This post contains two books that made me absolutely foam at the mouth in the best way possible.
The first is Six of Crows by Leigh Bardugo. Guys. GUYS. I loved her Grisha Trilogy, and I really didn’t know it was possible to admire and love anything more than I loved those. This book blew those out of the water. This was me while reading:
“Ketterdam: a bustling hub of international trade where anything can be had for the right price–and no one knows that better than criminal prodigy Kaz Brekker. Kaz is offered a chance at a deadly heist that could make him rich beyond his wildest dreams. But he can’t pull it off alone…
A convict with a thirst for revenge.
A sharpshooter who can’t walk away from a wager.
A runaway with a privileged past.
A spy known as the Wraith.
A Heartrender using her magic to survive the slums.
A thief with a gift for unlikely escapes.
Six dangerous outcasts. One impossible heist. Kaz’s crew is the only thing that might stand between the world and destruction if they don’t kill each other first.” —Indiebound
So, think about every point you can judge a book by. Characters, plot, setting, narrator’s voice, world-building, etc. In this book, it’s all incredible. This book is a crazy, exciting, suspenseful ride from start to finish. The Grisha world is one of my favorite fantasy worlds, and I’m so satisfied with this extension of the original trilogy. Kaz is a strange, badass enigma–he’s young, brilliant, tough, terrifying, and deep in a way that his crew does not expect. And of course, he’s responsible for possibly my favorite phrase in all of YA:
Kaz isn’t the only great character. Most of them grab you and hold on. They’re engaging, talented, tortured, and they have a great rapport together that makes you want to be a part of their gang of thieves. This novel is a fantastic, suspenseful adventure. You know those movies that make you want to jump up and go do something badass? This book made me feel like that. I really think you should read it. And if you haven’t read The Grisha Trilogy, you can read this without reading that first, but I really think you should read the trilogy first.
“Bernadette Fox is notorious. To her Microsoft-guru husband, she’s a fearlessly opinionated partner; to fellow private-school mothers in Seattle, she’s a disgrace; to design mavens, she’s a revolutionary architect, and to 15-year-old Bee, she is a best friend and, simply, Mom.
Then Bernadette disappears. It began when Bee aced her report card and claimed her promised reward: a family trip to Antarctica. But Bernadette’s intensifying allergy to Seattle–and people in general–has made her so agoraphobic that a virtual assistant in India now runs her most basic errands. A trip to the end of the earth is problematic.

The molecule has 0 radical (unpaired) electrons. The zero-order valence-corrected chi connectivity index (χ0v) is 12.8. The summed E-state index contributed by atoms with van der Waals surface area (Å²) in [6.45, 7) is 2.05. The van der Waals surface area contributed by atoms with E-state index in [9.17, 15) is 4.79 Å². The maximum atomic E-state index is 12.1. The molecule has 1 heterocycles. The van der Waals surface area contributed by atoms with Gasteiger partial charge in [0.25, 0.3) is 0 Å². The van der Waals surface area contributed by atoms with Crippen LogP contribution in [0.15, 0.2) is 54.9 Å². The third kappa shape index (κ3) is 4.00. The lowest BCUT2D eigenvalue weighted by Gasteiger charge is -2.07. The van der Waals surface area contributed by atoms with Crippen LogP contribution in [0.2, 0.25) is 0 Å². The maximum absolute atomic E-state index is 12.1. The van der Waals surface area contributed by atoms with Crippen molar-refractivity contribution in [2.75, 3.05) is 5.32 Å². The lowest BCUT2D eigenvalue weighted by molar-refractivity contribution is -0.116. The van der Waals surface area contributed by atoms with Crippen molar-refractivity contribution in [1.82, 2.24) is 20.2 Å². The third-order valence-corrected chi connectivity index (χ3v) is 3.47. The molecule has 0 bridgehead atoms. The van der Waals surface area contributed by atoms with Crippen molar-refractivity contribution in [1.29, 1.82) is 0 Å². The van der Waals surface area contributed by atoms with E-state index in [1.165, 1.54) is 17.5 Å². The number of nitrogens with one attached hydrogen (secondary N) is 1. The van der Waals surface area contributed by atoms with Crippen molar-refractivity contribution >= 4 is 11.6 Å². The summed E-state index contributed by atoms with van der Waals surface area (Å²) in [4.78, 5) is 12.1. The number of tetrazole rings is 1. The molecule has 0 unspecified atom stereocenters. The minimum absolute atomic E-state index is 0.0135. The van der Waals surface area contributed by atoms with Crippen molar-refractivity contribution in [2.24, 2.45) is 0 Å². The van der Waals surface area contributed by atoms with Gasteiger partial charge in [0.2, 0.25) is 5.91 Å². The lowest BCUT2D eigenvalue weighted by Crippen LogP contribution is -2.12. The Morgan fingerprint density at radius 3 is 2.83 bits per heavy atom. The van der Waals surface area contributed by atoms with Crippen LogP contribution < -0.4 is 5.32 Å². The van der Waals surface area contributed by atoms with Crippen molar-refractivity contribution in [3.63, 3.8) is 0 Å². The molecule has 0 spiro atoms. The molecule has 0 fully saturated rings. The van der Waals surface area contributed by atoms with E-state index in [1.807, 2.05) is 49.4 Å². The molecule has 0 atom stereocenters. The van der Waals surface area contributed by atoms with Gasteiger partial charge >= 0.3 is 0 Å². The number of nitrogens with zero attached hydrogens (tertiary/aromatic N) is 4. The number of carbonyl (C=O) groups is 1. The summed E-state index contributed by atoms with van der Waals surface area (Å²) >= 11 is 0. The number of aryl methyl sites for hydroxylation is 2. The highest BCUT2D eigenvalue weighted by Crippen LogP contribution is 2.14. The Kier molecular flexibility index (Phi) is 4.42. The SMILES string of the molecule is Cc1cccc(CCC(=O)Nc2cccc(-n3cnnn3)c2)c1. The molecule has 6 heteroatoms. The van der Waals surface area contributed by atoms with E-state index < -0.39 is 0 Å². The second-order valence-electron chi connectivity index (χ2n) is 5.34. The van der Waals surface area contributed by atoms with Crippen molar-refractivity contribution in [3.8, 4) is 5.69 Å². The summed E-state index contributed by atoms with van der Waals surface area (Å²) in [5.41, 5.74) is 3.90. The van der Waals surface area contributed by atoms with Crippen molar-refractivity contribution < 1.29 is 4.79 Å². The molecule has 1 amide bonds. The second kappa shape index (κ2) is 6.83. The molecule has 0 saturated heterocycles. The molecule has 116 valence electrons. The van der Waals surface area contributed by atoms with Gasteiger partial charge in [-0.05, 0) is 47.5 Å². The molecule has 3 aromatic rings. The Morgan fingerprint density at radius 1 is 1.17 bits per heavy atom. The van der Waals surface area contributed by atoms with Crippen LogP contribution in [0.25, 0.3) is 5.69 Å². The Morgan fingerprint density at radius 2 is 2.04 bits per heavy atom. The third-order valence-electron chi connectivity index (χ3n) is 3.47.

To find her mother, Bee compiles email messages, official documents, secret correspondence–creating a compulsively readable and touching novel about misplaced genius and a mother and daughter’s role in an absurd world.”—Indiebound
This novel carried me into the new year and it made for a very auspicious start to the reading year. Usually, when there’s a novel that takes off with such wild popularity, I’m immediately skeptical. Despite the hype surrounding this one, I was really quite pleasantly surprised by how much I liked this book.
Perhaps the most important thing is that it is hilarious. It takes a lot for books to make me laugh (unless the author isn’t trying to be funny–usually I laugh at moments that might not be intended to be funny), but this one had me embarrassing myself in all sorts of public places with snorts and guffaws and really, really loud, braying of laughter.
The main characters is an adorable, intelligent, and tenacious teenager whose mother holds some interesting secrets, which her daughter attempts to unravel throughout the novel. In addition to being told from the point of view of the girl, the novel is also composed of emails, journal entries, articles, and other various documents that make a complete picture of the events past and present. Also, part of this book takes place in Antarctica. I LOVE that. Who goes to Antarctica? Cool people, that’s who. Get it? 😉
Though the novel is quirky, cute, and amusing, there are deeper themes lying just beneath its surface, and those are what I truly feel make this novel resonate with its readers. If you want to know what those are, you’ll have to read it yourself.
I highly recommend both of these reads. If you’re curious about either one, give in to your temptation. They’re both worth it.